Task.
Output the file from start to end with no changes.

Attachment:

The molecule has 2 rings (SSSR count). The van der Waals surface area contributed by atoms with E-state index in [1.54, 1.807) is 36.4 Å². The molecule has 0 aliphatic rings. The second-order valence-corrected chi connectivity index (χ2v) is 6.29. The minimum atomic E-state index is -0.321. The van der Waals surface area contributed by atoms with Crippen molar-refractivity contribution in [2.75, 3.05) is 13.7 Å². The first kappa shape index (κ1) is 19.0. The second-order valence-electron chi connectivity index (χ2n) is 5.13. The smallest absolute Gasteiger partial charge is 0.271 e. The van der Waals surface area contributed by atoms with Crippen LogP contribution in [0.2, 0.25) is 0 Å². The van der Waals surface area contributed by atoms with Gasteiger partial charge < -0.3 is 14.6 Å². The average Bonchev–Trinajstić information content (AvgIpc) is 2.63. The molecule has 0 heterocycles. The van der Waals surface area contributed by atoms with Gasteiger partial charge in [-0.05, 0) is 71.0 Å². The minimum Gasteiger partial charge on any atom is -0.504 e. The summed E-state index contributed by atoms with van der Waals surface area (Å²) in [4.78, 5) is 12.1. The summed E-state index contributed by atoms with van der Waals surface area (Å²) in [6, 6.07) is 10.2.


The molecule has 2 rings (SSSR count). The van der Waals surface area contributed by atoms with E-state index in [1.54, 1.807) is 36.4 Å². The molecule has 0 aliphatic rings. The second-order valence-corrected chi connectivity index (χ2v) is 6.29. The minimum atomic E-state index is -0.321. The van der Waals surface area contributed by atoms with Crippen molar-refractivity contribution in [2.75, 3.05) is 13.7 Å². The first kappa shape index (κ1) is 19.0. The second-order valence-electron chi connectivity index (χ2n) is 5.13. The smallest absolute Gasteiger partial charge is 0.271 e. The van der Waals surface area contributed by atoms with Crippen LogP contribution in [0.2, 0.25) is 0 Å². The van der Waals surface area contributed by atoms with Gasteiger partial charge < -0.3 is 14.6 Å². The average Bonchev–Trinajstić information content (AvgIpc) is 2.63. The molecule has 0 heterocycles. The van der Waals surface area contributed by atoms with Gasteiger partial charge in [-0.05, 0) is 71.0 Å². The minimum Gasteiger partial charge on any atom is -0.504 e. The summed E-state index contributed by atoms with van der Waals surface area (Å²) in [4.78, 5) is 12.1. The summed E-state index contributed by atoms with van der Waals surface area (Å²) in [6, 6.07) is 10.2.